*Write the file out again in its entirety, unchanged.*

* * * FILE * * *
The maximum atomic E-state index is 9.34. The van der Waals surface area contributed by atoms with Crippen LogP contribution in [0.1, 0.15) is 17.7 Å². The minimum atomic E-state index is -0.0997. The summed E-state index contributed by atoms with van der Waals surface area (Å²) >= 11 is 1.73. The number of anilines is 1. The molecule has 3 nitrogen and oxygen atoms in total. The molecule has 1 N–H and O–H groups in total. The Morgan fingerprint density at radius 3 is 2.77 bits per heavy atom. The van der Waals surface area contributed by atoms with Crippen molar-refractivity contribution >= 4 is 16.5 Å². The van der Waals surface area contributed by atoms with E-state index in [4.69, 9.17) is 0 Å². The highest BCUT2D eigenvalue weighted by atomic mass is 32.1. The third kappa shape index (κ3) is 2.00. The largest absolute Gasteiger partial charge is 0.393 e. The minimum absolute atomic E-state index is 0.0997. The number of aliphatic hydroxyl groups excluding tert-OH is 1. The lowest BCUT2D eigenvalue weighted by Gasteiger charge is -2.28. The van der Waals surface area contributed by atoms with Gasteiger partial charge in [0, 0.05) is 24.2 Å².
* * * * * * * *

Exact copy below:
The maximum atomic E-state index is 9.34. The van der Waals surface area contributed by atoms with Crippen LogP contribution in [0.1, 0.15) is 17.7 Å². The minimum atomic E-state index is -0.0997. The summed E-state index contributed by atoms with van der Waals surface area (Å²) >= 11 is 1.73. The number of anilines is 1. The molecule has 3 nitrogen and oxygen atoms in total. The molecule has 1 N–H and O–H groups in total. The Morgan fingerprint density at radius 3 is 2.77 bits per heavy atom. The van der Waals surface area contributed by atoms with Crippen molar-refractivity contribution >= 4 is 16.5 Å². The van der Waals surface area contributed by atoms with E-state index in [4.69, 9.17) is 0 Å². The highest BCUT2D eigenvalue weighted by atomic mass is 32.1. The third kappa shape index (κ3) is 2.00. The largest absolute Gasteiger partial charge is 0.393 e. The minimum absolute atomic E-state index is 0.0997. The number of aliphatic hydroxyl groups excluding tert-OH is 1. The lowest BCUT2D eigenvalue weighted by Gasteiger charge is -2.28. The van der Waals surface area contributed by atoms with Gasteiger partial charge in [0, 0.05) is 24.2 Å².